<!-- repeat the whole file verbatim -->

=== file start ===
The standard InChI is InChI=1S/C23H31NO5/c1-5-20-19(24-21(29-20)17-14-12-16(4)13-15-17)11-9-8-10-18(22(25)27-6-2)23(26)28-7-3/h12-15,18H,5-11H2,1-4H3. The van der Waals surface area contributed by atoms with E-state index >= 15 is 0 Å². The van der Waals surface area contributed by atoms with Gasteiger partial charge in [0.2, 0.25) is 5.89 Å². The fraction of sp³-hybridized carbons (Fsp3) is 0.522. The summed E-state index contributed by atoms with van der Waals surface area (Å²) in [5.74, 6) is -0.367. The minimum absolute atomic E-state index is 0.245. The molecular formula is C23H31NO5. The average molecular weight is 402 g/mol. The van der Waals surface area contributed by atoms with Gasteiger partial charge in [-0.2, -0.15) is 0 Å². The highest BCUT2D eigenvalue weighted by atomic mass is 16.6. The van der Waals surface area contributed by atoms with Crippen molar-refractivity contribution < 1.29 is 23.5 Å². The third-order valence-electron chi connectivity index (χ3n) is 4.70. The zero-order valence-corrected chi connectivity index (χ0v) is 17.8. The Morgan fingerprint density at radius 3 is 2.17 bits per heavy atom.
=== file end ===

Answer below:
The standard InChI is InChI=1S/C23H31NO5/c1-5-20-19(24-21(29-20)17-14-12-16(4)13-15-17)11-9-8-10-18(22(25)27-6-2)23(26)28-7-3/h12-15,18H,5-11H2,1-4H3. The van der Waals surface area contributed by atoms with E-state index >= 15 is 0 Å². The van der Waals surface area contributed by atoms with Gasteiger partial charge in [0.2, 0.25) is 5.89 Å². The fraction of sp³-hybridized carbons (Fsp3) is 0.522. The summed E-state index contributed by atoms with van der Waals surface area (Å²) in [5.74, 6) is -0.367. The minimum absolute atomic E-state index is 0.245. The molecular formula is C23H31NO5. The average molecular weight is 402 g/mol. The van der Waals surface area contributed by atoms with Gasteiger partial charge in [-0.2, -0.15) is 0 Å². The highest BCUT2D eigenvalue weighted by atomic mass is 16.6. The van der Waals surface area contributed by atoms with Crippen molar-refractivity contribution < 1.29 is 23.5 Å². The third-order valence-electron chi connectivity index (χ3n) is 4.70. The zero-order valence-corrected chi connectivity index (χ0v) is 17.8. The Morgan fingerprint density at radius 3 is 2.17 bits per heavy atom.